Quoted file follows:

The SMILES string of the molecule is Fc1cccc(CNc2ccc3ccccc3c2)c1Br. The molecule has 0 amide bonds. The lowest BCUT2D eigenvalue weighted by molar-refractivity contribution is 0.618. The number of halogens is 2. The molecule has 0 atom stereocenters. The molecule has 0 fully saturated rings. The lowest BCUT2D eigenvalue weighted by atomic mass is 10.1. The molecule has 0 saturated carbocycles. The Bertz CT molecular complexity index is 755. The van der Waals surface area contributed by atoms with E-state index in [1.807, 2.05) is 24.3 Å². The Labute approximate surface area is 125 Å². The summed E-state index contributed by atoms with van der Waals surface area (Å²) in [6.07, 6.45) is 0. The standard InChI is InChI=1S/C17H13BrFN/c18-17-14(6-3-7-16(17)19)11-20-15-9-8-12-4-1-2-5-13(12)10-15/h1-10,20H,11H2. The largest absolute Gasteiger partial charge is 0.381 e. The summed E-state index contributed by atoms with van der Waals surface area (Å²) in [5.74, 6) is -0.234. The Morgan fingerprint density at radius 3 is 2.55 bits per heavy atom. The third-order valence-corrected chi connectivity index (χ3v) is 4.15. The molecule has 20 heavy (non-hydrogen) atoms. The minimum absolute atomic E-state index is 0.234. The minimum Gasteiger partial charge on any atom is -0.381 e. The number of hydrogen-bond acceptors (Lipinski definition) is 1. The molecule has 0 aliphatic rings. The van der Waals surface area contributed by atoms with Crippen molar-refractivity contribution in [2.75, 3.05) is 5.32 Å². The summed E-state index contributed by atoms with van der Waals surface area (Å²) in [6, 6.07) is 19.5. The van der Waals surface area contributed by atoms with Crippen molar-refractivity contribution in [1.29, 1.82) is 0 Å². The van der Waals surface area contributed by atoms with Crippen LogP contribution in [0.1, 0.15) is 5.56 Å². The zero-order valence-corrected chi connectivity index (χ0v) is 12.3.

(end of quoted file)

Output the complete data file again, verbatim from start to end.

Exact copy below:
The SMILES string of the molecule is Fc1cccc(CNc2ccc3ccccc3c2)c1Br. The molecule has 0 amide bonds. The lowest BCUT2D eigenvalue weighted by molar-refractivity contribution is 0.618. The number of halogens is 2. The molecule has 0 atom stereocenters. The molecule has 0 fully saturated rings. The lowest BCUT2D eigenvalue weighted by atomic mass is 10.1. The molecule has 0 saturated carbocycles. The Bertz CT molecular complexity index is 755. The van der Waals surface area contributed by atoms with E-state index in [1.807, 2.05) is 24.3 Å². The Labute approximate surface area is 125 Å². The summed E-state index contributed by atoms with van der Waals surface area (Å²) in [6.07, 6.45) is 0. The standard InChI is InChI=1S/C17H13BrFN/c18-17-14(6-3-7-16(17)19)11-20-15-9-8-12-4-1-2-5-13(12)10-15/h1-10,20H,11H2. The largest absolute Gasteiger partial charge is 0.381 e. The summed E-state index contributed by atoms with van der Waals surface area (Å²) in [5.74, 6) is -0.234. The Morgan fingerprint density at radius 3 is 2.55 bits per heavy atom. The third-order valence-corrected chi connectivity index (χ3v) is 4.15. The molecule has 20 heavy (non-hydrogen) atoms. The minimum absolute atomic E-state index is 0.234. The minimum Gasteiger partial charge on any atom is -0.381 e. The number of hydrogen-bond acceptors (Lipinski definition) is 1. The molecule has 0 aliphatic rings. The van der Waals surface area contributed by atoms with Crippen molar-refractivity contribution in [2.75, 3.05) is 5.32 Å². The summed E-state index contributed by atoms with van der Waals surface area (Å²) in [6, 6.07) is 19.5. The van der Waals surface area contributed by atoms with Crippen molar-refractivity contribution in [1.29, 1.82) is 0 Å². The van der Waals surface area contributed by atoms with Crippen LogP contribution in [0.1, 0.15) is 5.56 Å². The zero-order valence-corrected chi connectivity index (χ0v) is 12.3.